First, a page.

It’s almost impossible to not associate Ilana Glazer with the slacker, New York sitcom Broad City — a show which she created with her best friend Abbi Jacobson. But in A24 and Hulu’s atmospheric horror False Positive, the actor-writer proves that she’s not just a one-trick pony and more than just her Broad City character. Sharply written, with tension that keeps on building, False Positive draws a lot of similarity to Rosemary’s Baby — both are horror films about pregnancy and the politics of the female body. While at first it looks just like a modern retelling of the aforementioned masterpiece 1968 horror, director-writer John Lee and Glazer, who also co-wrote and produced, find a way to keep things original and make the movie its own thing.
Glazer plays Lucy, a wife who’s been trying and struggling to get pregnant for months. One day, her husband Adrian (Justin Theroux) persuades her to see his former professor John Hindle (Pierce Brosnan), who’s now working as a fertility doctor. Though at the beginning Lucy feels reluctant, she eventually goes to meet Hindle with Adrian. And much to her surprise, Hindle, for some reason, manages to get her pregnant only at their first appointment — not just with one baby, but with healthy male twins as well as a smaller female one.
Hindle advises selective reduction to both Lucy and Adrian if they want the pregnancy to be healthy, and he also tells them to keep the male twins instead of the female baby — a suggestion that Adrian instantly agrees on in spite of the fact that Lucy obviously wants to keep the girl, whom she plans to name Wendy. As Lucy’s belly gets bigger, she increasingly begins to feel suspicious that Hindle and her own husband might be in cahoots and might have done something to the unborn Wendy behind her back. When Lucy tries to confront Adrian and confides in her pregnant friend Corgan (Sophia Bush), they dismiss her, saying that it’s probably just anxiety from the pregnancy. But Lucy trusts her instinct, so she goes to untangle all the mysteries even though she has no one by her side except for herself.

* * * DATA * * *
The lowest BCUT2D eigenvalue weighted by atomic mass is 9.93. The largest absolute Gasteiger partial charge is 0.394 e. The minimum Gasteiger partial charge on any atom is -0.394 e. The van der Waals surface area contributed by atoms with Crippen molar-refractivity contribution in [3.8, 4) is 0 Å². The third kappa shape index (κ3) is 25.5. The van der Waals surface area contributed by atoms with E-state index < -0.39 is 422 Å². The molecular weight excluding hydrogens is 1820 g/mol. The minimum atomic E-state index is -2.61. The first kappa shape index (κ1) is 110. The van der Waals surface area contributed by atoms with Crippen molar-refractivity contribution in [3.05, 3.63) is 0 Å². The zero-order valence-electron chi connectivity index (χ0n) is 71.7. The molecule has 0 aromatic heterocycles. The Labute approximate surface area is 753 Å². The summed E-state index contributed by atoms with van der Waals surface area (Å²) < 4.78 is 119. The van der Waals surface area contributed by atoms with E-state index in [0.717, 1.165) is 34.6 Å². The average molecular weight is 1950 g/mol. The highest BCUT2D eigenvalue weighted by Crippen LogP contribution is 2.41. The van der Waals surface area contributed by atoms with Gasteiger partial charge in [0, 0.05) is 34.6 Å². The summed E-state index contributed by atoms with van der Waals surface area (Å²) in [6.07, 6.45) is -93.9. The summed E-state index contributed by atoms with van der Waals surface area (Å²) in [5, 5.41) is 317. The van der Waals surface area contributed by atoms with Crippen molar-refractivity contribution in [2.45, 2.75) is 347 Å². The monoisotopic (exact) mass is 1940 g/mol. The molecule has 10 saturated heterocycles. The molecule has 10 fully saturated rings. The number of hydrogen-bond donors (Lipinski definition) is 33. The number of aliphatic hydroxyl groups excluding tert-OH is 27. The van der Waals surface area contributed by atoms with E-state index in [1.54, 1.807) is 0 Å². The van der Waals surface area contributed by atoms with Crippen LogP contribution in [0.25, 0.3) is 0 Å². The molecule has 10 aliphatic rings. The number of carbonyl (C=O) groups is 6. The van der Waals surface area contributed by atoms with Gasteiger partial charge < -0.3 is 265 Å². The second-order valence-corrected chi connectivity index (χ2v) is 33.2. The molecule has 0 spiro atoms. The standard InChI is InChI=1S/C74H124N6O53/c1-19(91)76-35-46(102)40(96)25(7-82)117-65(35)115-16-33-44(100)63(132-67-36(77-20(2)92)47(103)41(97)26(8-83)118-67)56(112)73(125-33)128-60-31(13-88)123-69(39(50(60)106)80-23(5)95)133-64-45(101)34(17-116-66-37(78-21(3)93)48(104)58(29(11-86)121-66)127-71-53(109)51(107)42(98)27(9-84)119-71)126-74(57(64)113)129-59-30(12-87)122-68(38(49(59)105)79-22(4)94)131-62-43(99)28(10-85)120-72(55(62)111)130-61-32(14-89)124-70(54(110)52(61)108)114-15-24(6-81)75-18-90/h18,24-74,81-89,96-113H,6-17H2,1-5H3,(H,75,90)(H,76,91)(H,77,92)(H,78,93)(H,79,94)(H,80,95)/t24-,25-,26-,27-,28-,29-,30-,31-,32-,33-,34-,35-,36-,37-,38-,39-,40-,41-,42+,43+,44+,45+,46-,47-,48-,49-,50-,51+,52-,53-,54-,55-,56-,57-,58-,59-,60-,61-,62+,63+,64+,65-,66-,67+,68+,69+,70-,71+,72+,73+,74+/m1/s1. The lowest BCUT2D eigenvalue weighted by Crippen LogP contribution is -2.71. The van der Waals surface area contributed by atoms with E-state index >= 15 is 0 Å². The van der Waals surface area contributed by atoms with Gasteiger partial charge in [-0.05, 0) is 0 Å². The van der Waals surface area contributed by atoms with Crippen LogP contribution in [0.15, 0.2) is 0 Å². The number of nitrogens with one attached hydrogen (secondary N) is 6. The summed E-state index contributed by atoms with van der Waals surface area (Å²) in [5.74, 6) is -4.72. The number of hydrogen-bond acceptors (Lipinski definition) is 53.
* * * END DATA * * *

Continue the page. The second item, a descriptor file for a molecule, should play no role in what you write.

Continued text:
For the most part of its second act, False Positive follows Lucy as she’s trying to prove that her suspicions about Hindle and Adrian is not wrong. And it’s where the line between fantasy and reality begins to blur. The movie never makes it clear what’s really happening or what’s just inside Lucy’s head, and although that can be a little frustrating, it’s actually pretty effective at making us feel directly what Lucy is experiencing throughout the movie, which is gaslighting.
At its heart, False Positive is about aggression that women have to face in the society, as well as about how difficult it is for them to demonstrate freedom and control over their own body. And while the main plot largely centres on Lucy’s pregnancy, the perspective that the movie offers in regards to the subjects above is not limited only within the medical world, where alpha male figures like Hindle are sometimes more interested in asserting their power and dominance rather than believing what women like Lucy are really feeling. The movie also depicts the other spectrums of aggression, particularly workplace sexism as seen when Lucy has to deal with her patronising bro co-workers.
Where False Positive stumbles a little is in its climax. Lee wants to go for Argento-level of horror and suspense, but ends up leaning more towards over-the-top campiness. The tonal shift isn’t done smoothly, and as a result, the movie can’t quite stick its landing. But even then, Glazer’s grounded performance, paired with Brosnan’s bone-chilling turn as Hindle always keep the movie bloody entertaining until the very end — with Pawel Pogorzelski’s minimalist yet breathtaking cinematography and Lucy Railton and Yair Elazar Glotman’s string-heavy horror score add an even more eerie feelings throughout. False Positive not only proves that Glazer can be a phenomenal dramatic actor, but overall, it’s also a solid feminist horror exploring the politics of the female body, with enough tension to keep you on your toes.
False Positive starts streaming from Friday, 25 June 2021 on Hulu.